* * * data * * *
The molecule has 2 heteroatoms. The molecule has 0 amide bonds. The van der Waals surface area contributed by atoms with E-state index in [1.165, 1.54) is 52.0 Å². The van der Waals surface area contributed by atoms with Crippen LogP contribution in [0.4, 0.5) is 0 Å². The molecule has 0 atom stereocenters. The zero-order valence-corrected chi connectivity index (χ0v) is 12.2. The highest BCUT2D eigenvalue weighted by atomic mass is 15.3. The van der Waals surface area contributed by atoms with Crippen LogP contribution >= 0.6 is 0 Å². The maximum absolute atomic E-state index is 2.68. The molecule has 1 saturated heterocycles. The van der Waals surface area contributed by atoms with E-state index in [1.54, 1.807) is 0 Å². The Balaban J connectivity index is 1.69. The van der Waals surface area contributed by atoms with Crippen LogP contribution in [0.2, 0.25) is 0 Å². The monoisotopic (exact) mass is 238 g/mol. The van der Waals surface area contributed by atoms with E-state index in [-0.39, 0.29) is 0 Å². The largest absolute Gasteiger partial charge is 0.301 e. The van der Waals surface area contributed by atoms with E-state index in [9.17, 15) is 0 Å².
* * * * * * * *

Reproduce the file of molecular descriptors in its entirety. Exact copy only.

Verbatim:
The molecule has 2 heteroatoms. The molecule has 0 amide bonds. The van der Waals surface area contributed by atoms with E-state index in [1.165, 1.54) is 52.0 Å². The van der Waals surface area contributed by atoms with Crippen LogP contribution in [0.4, 0.5) is 0 Å². The molecule has 0 atom stereocenters. The zero-order valence-corrected chi connectivity index (χ0v) is 12.2. The highest BCUT2D eigenvalue weighted by atomic mass is 15.3. The van der Waals surface area contributed by atoms with Crippen LogP contribution >= 0.6 is 0 Å². The maximum absolute atomic E-state index is 2.68. The molecule has 1 saturated heterocycles. The van der Waals surface area contributed by atoms with E-state index in [1.54, 1.807) is 0 Å². The Balaban J connectivity index is 1.69. The van der Waals surface area contributed by atoms with Crippen LogP contribution in [0.2, 0.25) is 0 Å². The monoisotopic (exact) mass is 238 g/mol. The van der Waals surface area contributed by atoms with E-state index in [-0.39, 0.29) is 0 Å². The largest absolute Gasteiger partial charge is 0.301 e. The van der Waals surface area contributed by atoms with E-state index in [9.17, 15) is 0 Å².